House Bill 1169/Final

This Thursday I went to Olympia to meet with one of my representatives of district 5, Paul Graves, to talk about house bill 1169 which concerns student loan default and revoking the license of professionals who default on their loans. The bill essentially does two things. Firstly, it creates a state funded hotline for people who default on their loans for free consultation on the next step and ensures that these consultants are from a nonprofit. Secondly, it changes the state law that allows governing boards to strip away someone’s license if they default on their student loans. For example, if you went to beauty school and got your cosmology license, which could be stripped from you if you default on your student loans. Representative Graves voted for the bill and it has passed on to the senate.

During our meeting I expressed my support for the bill in general, but that I did not think that at hotline of that sort was going to solve the problem. I suggested that a better way of consolidating student loans into a single account that would allow for a forecast of future payments for students would be very beneficial and bring to light what their loans will mean for future payments. When I expressed these I was very surprised that he did not voice an opinion on what I said but instead took it as someone’s opinion on a problem that needs to be dealt with.

Another issue that we discussed was k-12 education. That is a hot topic in Olympia and I expressed my concern that too much funding for schools comes from individual contributions from PTSA members. I explained that I went to liberty high school in the Issaquah school district and we felt left out and forgotten a lot of the time because the demographics in that area are more blue-collar jobs and less white-collar/tech jobs which leads to less funding from PTSA and less money towards the school. When I asked if any bills were proposed that addressed this issue he said there was a ton of things being brought out of committee that address multiple issues but he couldn’t list the bill number of the top of his head but a quick google search should pop it up.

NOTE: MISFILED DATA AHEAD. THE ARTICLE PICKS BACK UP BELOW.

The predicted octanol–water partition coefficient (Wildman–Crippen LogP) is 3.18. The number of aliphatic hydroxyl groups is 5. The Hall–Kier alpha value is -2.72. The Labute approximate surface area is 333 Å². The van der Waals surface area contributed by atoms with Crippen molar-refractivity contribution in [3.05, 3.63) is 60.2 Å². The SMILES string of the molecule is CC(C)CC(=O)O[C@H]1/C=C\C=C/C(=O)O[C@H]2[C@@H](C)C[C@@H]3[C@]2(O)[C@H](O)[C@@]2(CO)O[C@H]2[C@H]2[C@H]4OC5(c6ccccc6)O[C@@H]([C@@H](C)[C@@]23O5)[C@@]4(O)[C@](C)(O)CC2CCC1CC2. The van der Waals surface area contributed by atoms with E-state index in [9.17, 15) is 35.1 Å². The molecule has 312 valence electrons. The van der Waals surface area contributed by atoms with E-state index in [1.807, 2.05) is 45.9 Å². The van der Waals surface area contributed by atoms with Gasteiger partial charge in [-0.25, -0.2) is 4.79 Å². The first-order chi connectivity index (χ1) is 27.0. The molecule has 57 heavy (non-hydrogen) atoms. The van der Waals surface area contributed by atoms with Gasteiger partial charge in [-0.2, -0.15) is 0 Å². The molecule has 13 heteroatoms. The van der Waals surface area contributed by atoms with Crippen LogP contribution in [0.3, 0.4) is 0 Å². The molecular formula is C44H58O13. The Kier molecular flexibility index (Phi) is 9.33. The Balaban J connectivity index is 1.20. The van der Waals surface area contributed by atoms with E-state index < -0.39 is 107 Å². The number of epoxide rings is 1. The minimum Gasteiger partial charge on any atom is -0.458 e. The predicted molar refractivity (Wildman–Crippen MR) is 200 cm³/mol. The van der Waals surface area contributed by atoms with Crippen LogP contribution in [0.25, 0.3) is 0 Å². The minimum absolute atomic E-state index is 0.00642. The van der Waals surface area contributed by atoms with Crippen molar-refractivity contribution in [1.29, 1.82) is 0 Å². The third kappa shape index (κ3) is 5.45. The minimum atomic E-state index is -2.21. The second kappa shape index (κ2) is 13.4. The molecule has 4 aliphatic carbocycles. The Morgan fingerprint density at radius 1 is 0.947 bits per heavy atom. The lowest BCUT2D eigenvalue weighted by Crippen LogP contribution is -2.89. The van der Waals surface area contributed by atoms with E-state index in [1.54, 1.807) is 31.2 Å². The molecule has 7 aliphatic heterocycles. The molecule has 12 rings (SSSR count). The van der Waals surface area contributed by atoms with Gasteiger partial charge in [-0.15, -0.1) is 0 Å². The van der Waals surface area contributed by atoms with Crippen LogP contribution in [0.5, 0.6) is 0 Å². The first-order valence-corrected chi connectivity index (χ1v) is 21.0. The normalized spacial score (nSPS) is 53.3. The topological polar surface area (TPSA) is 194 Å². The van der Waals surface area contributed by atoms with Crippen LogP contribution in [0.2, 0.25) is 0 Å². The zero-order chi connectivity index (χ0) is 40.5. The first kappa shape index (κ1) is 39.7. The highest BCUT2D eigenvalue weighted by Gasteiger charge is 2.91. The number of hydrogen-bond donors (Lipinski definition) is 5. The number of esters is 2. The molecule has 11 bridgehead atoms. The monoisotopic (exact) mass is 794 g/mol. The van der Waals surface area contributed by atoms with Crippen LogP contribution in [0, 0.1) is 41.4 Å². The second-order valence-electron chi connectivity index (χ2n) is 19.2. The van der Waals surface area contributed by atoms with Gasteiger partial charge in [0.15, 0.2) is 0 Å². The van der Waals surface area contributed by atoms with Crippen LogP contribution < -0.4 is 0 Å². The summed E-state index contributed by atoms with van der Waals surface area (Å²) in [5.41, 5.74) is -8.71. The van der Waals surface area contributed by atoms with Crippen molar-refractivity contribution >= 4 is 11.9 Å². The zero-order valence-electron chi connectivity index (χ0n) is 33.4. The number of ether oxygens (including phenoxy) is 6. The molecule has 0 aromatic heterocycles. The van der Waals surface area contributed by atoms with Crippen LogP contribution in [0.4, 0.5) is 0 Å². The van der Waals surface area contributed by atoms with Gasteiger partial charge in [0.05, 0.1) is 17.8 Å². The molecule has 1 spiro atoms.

Before I left I handed him my printout of house bill 1169 with my margin marks and opinions on the bill and he was very appreciative. However, I have not met someone who talks as fast as Representative Paul Graves in my life. Honestly quite impressive.

Overall the trip down to Olympia was and enlightening and not bad of a drive either. I left my apt at 7:45am and I was parked and in his office by 9:10am. In addition I have never driven around the capitol building. So for me I had to learn where everything was and how parking worked but it wasn’t very difficult to figure out. Once I was parked, the O’Brian building can be quite intimidating for someone who has never been to Olympia. Trying to find the right elevator that didn’t require a key card to get to the 4th floor to Rep. Graves office was a bit of a struggle but I triumphed after my 3rd elevator attempt. The trip definitely brought to light that the people who are working in Olympia as our representatives are genuine people who want the best for their respective county instead of incompetent idiots that it feels that most people thinks of all politicians.IMG_8256

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